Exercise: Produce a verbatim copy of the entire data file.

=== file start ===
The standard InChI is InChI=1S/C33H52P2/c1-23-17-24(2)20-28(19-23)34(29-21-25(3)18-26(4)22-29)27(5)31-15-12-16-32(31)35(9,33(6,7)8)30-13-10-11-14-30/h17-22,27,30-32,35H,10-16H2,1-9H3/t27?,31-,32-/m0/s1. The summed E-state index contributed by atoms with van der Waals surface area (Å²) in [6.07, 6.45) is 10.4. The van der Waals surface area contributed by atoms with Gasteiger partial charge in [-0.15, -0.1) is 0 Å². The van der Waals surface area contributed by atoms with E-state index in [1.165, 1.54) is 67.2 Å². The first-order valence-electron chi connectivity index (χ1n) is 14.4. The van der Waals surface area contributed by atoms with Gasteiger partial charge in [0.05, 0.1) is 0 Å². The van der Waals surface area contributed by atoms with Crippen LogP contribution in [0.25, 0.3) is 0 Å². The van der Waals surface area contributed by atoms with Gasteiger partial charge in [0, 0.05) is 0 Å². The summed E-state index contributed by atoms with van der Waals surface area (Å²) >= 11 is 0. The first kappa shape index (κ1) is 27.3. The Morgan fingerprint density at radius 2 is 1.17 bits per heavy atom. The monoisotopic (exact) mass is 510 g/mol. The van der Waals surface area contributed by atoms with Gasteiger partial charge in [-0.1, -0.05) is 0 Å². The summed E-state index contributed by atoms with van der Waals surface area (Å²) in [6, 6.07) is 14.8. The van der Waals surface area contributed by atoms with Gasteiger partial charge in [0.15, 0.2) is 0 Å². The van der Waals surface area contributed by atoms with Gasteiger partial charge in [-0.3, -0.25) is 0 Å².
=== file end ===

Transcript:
The standard InChI is InChI=1S/C33H52P2/c1-23-17-24(2)20-28(19-23)34(29-21-25(3)18-26(4)22-29)27(5)31-15-12-16-32(31)35(9,33(6,7)8)30-13-10-11-14-30/h17-22,27,30-32,35H,10-16H2,1-9H3/t27?,31-,32-/m0/s1. The summed E-state index contributed by atoms with van der Waals surface area (Å²) in [6.07, 6.45) is 10.4. The van der Waals surface area contributed by atoms with Gasteiger partial charge in [-0.15, -0.1) is 0 Å². The van der Waals surface area contributed by atoms with E-state index in [1.165, 1.54) is 67.2 Å². The first-order valence-electron chi connectivity index (χ1n) is 14.4. The van der Waals surface area contributed by atoms with Gasteiger partial charge in [0.05, 0.1) is 0 Å². The van der Waals surface area contributed by atoms with Crippen LogP contribution in [0.25, 0.3) is 0 Å². The van der Waals surface area contributed by atoms with Gasteiger partial charge in [0, 0.05) is 0 Å². The summed E-state index contributed by atoms with van der Waals surface area (Å²) >= 11 is 0. The first kappa shape index (κ1) is 27.3. The Morgan fingerprint density at radius 2 is 1.17 bits per heavy atom. The monoisotopic (exact) mass is 510 g/mol. The van der Waals surface area contributed by atoms with Gasteiger partial charge in [-0.1, -0.05) is 0 Å². The summed E-state index contributed by atoms with van der Waals surface area (Å²) in [6, 6.07) is 14.8. The van der Waals surface area contributed by atoms with Gasteiger partial charge in [0.15, 0.2) is 0 Å². The van der Waals surface area contributed by atoms with Gasteiger partial charge in [-0.3, -0.25) is 0 Å².